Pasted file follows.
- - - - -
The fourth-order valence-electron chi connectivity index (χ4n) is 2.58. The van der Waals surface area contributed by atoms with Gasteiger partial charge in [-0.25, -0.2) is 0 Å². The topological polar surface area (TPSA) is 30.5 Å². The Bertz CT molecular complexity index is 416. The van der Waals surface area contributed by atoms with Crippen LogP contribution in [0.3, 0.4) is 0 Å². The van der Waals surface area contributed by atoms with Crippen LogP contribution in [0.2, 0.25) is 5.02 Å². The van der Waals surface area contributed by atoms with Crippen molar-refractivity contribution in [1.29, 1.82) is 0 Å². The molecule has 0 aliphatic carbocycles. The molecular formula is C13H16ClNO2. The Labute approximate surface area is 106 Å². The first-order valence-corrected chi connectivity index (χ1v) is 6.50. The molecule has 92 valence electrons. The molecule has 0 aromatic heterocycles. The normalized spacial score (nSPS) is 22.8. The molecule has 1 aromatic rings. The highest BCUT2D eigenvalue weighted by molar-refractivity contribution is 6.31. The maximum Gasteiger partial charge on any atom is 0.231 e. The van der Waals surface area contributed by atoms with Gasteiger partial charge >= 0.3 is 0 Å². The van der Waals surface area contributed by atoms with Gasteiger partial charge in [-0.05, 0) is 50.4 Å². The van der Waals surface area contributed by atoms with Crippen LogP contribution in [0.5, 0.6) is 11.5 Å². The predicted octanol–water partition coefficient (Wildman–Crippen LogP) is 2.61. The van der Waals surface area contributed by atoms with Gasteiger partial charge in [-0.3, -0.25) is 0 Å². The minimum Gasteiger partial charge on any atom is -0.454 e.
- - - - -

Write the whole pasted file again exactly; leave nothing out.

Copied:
The fourth-order valence-electron chi connectivity index (χ4n) is 2.58. The van der Waals surface area contributed by atoms with Gasteiger partial charge in [-0.25, -0.2) is 0 Å². The topological polar surface area (TPSA) is 30.5 Å². The Bertz CT molecular complexity index is 416. The van der Waals surface area contributed by atoms with Crippen LogP contribution in [0.3, 0.4) is 0 Å². The van der Waals surface area contributed by atoms with Crippen LogP contribution in [0.2, 0.25) is 5.02 Å². The van der Waals surface area contributed by atoms with Crippen molar-refractivity contribution in [1.29, 1.82) is 0 Å². The molecule has 0 aliphatic carbocycles. The molecular formula is C13H16ClNO2. The Labute approximate surface area is 106 Å². The first-order valence-corrected chi connectivity index (χ1v) is 6.50. The molecule has 92 valence electrons. The molecule has 0 aromatic heterocycles. The normalized spacial score (nSPS) is 22.8. The molecule has 1 aromatic rings. The highest BCUT2D eigenvalue weighted by molar-refractivity contribution is 6.31. The maximum Gasteiger partial charge on any atom is 0.231 e. The van der Waals surface area contributed by atoms with Gasteiger partial charge >= 0.3 is 0 Å². The van der Waals surface area contributed by atoms with Gasteiger partial charge in [-0.05, 0) is 50.4 Å². The van der Waals surface area contributed by atoms with Crippen LogP contribution in [0.5, 0.6) is 11.5 Å². The predicted octanol–water partition coefficient (Wildman–Crippen LogP) is 2.61. The van der Waals surface area contributed by atoms with Gasteiger partial charge in [-0.3, -0.25) is 0 Å². The minimum Gasteiger partial charge on any atom is -0.454 e.